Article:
Once you crush the MCAT and submit your primary AMCAS application, secondary essays will become the next big boss you need to beat. The name of the game with secondaries is efficiency and organization. I would recommend making a spreadsheet with deadlines and secondary prompts (diversity, adversity, leadership, etc.). This will help you realize where you can use control-C to kill several birds with one stone.
Aside from these tools, the best “lifehack” for getting into medical school is finding good mentors. Whether they’re current students or attending physicians, they will help you avoid common pitfalls and be great resources for reviewing essays and conducting mock interviews.
Speaking of, the best piece of advice I received from one of my mentors was to take the road less traveled as a premed. This doesn’t mean to go against the grain for the sake of it, but rather to try and carve out your own unique journey to medical school. Some of the most interesting accepted students I’ve met have stories and backgrounds that aren’t “traditional” in premed terms, so try not to lose sight of what makes you different.
Johns Hopkins University School of Medicine Secondary Application Essay Tips >>
There are so many factors that go into accepting an offer at a med program! Which metrics did you use and what was most important to you?
Luke: Receiving multiple admission offers is a difficult, but good, problem to have. It’s a very personal decision in the end, so I can only speak to what I valued during the decision process.
Can you envision yourself living in a certain city for 4 (or even 8 years)? Also, medical school is challenging and life will happen along the way, so it can be helpful to be close to your support system.
- Research opportunities
This was more important for me as an MD/PhD applicant, but could be a consideration for MD students as well. While all research-focused medical schools will offer plenty of opportunities, each institution has its strengths. For someone like me, interested in biomedical engineering and cancer immunology, it’s a dream to be at a place like Hopkins.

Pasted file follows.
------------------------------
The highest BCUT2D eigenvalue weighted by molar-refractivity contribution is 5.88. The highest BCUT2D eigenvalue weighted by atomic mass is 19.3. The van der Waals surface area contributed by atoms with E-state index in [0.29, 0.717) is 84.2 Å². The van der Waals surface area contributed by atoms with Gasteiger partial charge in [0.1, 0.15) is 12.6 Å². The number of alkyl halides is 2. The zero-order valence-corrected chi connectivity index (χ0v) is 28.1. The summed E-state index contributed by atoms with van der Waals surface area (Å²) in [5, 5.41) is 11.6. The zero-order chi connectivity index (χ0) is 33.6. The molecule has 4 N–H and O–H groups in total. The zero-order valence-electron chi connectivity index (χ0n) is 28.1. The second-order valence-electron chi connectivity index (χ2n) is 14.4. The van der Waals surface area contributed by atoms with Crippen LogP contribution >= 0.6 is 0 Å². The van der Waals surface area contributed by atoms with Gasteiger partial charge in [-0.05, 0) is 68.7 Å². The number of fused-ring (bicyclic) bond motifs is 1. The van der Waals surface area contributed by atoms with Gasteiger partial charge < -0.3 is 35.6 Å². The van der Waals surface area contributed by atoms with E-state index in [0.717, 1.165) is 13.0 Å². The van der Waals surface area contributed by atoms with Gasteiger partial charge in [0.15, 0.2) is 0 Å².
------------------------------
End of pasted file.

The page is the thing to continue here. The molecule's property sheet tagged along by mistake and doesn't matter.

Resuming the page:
- Clinical education
I think the preclinical education is fairly consistent across institutions and most medical schools will do a good job of teaching you. What’s important to consider, though, is the environment you’ll be in and the patients you’ll be interacting with during your clerkship rotations. As an example, Johns Hopkins has a very unique and diverse patient population being situated in East Baltimore, and I think that contributes to the quality of its medical training in many ways.
Studying is a huge part of any med school student’s life – and studying truly never ends for medical professionals! What is your approach to studying? What does an ideal study session look like for you?
Luke: The best approach to studying varies between students and is also dependent on the subject matter. For example, my undergraduate engineering curriculum was very problem-solving focused, so it was helpful to study and work through practice problems in a group.
However, the MCAT and most medical school classes require you to study for long stretches and retain vast amounts of information. This is where the Pomodoro method and spaced-repetition flashcards like Anki come in handy.
I’m easily distractable so I typically like to study alone in a quiet library with brown noise playing through my headphones. Of course, a cup of coffee is always within reach.